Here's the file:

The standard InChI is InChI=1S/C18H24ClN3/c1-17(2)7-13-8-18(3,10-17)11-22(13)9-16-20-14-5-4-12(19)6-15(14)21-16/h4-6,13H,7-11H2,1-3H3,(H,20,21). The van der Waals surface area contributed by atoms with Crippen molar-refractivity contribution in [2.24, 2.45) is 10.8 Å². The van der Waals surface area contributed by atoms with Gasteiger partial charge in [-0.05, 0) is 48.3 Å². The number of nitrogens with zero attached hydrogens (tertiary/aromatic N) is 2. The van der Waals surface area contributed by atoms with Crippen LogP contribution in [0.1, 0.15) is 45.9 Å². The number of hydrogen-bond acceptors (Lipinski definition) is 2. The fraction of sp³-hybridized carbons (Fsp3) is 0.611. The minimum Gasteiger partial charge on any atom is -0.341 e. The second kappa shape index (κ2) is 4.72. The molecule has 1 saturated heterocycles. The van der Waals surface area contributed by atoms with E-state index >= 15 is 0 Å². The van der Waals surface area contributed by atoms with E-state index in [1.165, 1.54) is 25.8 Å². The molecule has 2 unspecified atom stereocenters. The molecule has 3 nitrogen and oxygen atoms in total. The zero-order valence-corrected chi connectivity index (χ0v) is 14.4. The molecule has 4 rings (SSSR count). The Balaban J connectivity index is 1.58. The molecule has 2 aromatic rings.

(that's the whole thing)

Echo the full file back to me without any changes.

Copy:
The standard InChI is InChI=1S/C18H24ClN3/c1-17(2)7-13-8-18(3,10-17)11-22(13)9-16-20-14-5-4-12(19)6-15(14)21-16/h4-6,13H,7-11H2,1-3H3,(H,20,21). The van der Waals surface area contributed by atoms with Crippen molar-refractivity contribution in [2.24, 2.45) is 10.8 Å². The van der Waals surface area contributed by atoms with Gasteiger partial charge in [-0.05, 0) is 48.3 Å². The number of nitrogens with zero attached hydrogens (tertiary/aromatic N) is 2. The van der Waals surface area contributed by atoms with Crippen LogP contribution in [0.1, 0.15) is 45.9 Å². The number of hydrogen-bond acceptors (Lipinski definition) is 2. The fraction of sp³-hybridized carbons (Fsp3) is 0.611. The minimum Gasteiger partial charge on any atom is -0.341 e. The second kappa shape index (κ2) is 4.72. The molecule has 1 saturated heterocycles. The van der Waals surface area contributed by atoms with E-state index >= 15 is 0 Å². The van der Waals surface area contributed by atoms with E-state index in [1.165, 1.54) is 25.8 Å². The molecule has 2 unspecified atom stereocenters. The molecule has 3 nitrogen and oxygen atoms in total. The zero-order valence-corrected chi connectivity index (χ0v) is 14.4. The molecule has 4 rings (SSSR count). The Balaban J connectivity index is 1.58. The molecule has 2 aromatic rings.